Satellite radio is just what its name suggests: a radio service that uses satellites circling Earth to broadcast its programming. In 1992, the Federal Communications Commission (FCC) allocated a satellite spectrum (the "S" band, 2.3 GHz) for the broadcasting of satellite-based digital audio radio service (DARS). It eventually granted two licenses, one to Sirius Satellite Radio (formerly CD Radio) and one to XM Satellite Radio (formerly American Mobile Radio Corporation). The world's biggest satellite radio provider, 1worldspace, is available in Europe and several other countries but not in the United States.
As the satellites orbit the earth, programs are beamed to them from broadcast stations. The satellites then transmit the signal to special antennas on homes, cars and portable radios. Terrestrial repeaters throughout the country also receive the signal and help ensure that it's transmitted to receivers, especially in areas with tall buildings that might block the signal.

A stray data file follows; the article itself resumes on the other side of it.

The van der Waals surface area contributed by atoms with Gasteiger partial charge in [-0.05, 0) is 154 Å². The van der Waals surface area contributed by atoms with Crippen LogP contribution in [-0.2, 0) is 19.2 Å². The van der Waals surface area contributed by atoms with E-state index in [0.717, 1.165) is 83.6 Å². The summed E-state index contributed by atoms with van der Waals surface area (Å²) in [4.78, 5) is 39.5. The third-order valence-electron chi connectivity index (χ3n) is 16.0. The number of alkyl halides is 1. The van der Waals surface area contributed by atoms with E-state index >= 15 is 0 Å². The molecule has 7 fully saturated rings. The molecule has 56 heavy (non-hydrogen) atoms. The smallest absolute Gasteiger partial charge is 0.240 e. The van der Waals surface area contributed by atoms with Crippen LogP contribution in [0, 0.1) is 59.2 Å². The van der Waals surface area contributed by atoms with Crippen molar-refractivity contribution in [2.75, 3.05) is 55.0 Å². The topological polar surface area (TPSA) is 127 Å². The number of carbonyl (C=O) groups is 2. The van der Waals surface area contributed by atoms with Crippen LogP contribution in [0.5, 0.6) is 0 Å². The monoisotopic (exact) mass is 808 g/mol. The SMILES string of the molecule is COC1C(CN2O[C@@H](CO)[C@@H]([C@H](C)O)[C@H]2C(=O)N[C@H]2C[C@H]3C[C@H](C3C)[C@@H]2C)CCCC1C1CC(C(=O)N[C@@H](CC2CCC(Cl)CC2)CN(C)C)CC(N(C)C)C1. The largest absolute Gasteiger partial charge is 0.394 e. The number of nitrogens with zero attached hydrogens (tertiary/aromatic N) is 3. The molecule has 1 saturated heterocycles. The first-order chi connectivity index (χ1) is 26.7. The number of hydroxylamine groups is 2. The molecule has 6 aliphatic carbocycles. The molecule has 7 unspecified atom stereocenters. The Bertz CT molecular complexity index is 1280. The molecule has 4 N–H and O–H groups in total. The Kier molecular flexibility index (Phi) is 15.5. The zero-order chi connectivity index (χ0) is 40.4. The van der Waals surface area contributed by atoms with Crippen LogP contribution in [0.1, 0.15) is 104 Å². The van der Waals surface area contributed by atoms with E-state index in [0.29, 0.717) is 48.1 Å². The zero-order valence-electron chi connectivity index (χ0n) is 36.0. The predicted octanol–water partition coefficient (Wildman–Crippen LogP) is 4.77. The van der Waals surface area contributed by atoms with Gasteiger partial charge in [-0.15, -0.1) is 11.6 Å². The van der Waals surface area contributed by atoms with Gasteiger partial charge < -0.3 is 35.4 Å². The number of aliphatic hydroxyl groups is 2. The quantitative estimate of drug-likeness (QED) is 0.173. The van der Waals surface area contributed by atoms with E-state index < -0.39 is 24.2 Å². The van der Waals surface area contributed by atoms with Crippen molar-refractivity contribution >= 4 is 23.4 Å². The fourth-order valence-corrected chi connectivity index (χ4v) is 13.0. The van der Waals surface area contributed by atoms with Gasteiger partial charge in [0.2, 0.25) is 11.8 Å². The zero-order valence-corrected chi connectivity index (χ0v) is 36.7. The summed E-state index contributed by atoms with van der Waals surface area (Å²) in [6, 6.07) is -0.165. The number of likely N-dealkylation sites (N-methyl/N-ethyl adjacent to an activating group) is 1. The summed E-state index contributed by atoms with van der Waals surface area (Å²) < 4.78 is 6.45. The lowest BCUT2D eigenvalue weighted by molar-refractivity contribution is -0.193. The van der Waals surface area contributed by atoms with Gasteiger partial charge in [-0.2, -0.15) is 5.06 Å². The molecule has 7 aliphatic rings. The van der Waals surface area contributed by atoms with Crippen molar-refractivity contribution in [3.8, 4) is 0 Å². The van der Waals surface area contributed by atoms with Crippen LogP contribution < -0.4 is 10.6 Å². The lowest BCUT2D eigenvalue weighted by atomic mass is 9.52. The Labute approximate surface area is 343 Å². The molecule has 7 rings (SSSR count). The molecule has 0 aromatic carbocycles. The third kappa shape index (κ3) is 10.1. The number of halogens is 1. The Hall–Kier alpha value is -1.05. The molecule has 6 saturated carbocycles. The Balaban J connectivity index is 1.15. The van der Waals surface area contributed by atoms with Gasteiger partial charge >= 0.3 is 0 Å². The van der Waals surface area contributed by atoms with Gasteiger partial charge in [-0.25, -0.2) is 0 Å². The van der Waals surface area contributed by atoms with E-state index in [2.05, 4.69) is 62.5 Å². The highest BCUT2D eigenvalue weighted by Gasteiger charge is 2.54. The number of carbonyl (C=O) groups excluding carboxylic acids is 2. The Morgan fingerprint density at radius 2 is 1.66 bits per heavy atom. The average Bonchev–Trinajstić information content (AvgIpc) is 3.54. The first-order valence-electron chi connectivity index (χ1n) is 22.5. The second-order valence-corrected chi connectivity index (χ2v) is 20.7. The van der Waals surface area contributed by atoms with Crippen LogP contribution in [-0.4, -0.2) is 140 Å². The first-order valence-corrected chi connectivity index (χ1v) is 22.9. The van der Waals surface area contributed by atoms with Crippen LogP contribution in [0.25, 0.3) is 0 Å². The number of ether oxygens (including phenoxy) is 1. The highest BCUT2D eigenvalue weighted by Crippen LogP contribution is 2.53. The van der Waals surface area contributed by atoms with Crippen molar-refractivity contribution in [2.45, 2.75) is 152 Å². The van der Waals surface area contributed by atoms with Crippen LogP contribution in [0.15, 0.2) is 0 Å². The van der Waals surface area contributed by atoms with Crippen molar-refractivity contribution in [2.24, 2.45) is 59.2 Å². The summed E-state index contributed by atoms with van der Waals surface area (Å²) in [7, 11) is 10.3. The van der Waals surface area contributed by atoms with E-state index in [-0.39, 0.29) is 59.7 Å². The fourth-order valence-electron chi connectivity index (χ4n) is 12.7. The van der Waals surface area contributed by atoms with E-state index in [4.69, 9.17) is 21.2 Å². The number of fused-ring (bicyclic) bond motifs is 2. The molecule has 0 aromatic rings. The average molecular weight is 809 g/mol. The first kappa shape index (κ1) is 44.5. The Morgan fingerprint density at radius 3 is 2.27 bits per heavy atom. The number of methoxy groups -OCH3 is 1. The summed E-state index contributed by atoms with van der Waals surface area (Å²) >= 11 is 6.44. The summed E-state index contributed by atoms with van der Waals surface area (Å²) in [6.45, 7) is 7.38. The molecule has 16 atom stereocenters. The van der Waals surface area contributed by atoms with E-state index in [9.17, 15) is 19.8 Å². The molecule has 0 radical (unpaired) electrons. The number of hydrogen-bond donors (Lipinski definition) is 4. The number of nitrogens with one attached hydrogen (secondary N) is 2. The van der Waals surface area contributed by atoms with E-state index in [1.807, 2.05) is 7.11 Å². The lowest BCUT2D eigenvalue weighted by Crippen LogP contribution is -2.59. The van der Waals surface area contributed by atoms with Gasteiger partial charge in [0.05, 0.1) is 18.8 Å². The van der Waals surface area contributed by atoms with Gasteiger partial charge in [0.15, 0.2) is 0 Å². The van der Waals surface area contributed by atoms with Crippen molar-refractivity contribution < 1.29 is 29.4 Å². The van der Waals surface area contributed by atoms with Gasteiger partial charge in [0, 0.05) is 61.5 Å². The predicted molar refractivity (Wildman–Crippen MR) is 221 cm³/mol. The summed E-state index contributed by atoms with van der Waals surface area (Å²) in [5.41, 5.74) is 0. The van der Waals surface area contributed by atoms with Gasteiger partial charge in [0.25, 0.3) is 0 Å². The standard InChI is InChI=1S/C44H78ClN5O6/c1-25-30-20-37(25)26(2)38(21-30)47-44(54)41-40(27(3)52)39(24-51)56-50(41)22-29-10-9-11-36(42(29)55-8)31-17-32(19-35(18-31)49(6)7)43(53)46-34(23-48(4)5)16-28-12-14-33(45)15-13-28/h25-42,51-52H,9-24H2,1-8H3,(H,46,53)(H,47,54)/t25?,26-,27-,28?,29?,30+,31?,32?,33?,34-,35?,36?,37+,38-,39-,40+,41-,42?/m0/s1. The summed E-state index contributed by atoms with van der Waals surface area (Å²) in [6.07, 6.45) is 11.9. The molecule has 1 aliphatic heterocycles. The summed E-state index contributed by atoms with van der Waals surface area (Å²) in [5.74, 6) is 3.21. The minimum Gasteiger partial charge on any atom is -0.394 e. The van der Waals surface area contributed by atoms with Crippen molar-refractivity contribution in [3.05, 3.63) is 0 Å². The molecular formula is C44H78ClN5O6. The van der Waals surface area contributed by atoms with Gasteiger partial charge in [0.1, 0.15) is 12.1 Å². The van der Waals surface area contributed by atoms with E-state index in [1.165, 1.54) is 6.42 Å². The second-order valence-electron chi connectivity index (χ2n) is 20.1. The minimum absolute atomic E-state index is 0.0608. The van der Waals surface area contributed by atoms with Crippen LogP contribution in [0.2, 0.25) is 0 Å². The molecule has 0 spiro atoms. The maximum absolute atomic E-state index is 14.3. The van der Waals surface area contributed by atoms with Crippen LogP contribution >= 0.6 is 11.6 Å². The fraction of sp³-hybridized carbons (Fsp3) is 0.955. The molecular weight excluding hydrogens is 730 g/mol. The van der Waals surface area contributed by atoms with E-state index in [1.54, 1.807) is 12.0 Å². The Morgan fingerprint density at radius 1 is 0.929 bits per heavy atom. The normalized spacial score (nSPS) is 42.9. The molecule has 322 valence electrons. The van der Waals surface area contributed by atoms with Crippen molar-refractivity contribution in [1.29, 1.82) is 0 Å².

There are two big pluses for satellite radio listeners. First, every channel, whether it's on XM or Sirius, is largely commercial-free, which should appeal to radio listeners tired of having advertisements screamed into their ears while they sit in traffic. Most music channels have no advertising at all. Second, no matter where you are in the continental United States, you get the same reception as long as the skies are relatively clear. Unlike traditional radio, which loses reception once you're too far away from a certain station, satellites ensure you receive a signal no matter where you are in America. A driver could trek all the way from New York City to Los Angeles and never have to change the channel.
For about $13 a month, plus the cost of equipment and a small activation fee, both Sirius and XM listeners can receive more than 100 channels of satellite radio, including music ranging from classical to heavy metal, plus news, sports, talk and entertainment. But there are some notable differences between the two services, too.
The type of technologies used by XM and Sirius differs slightly, and the specific programming offered by both companies can vary, especially when it comes to news, sports and celebrities with contracts for their own shows. On the next two pages we'll take a look at those differences.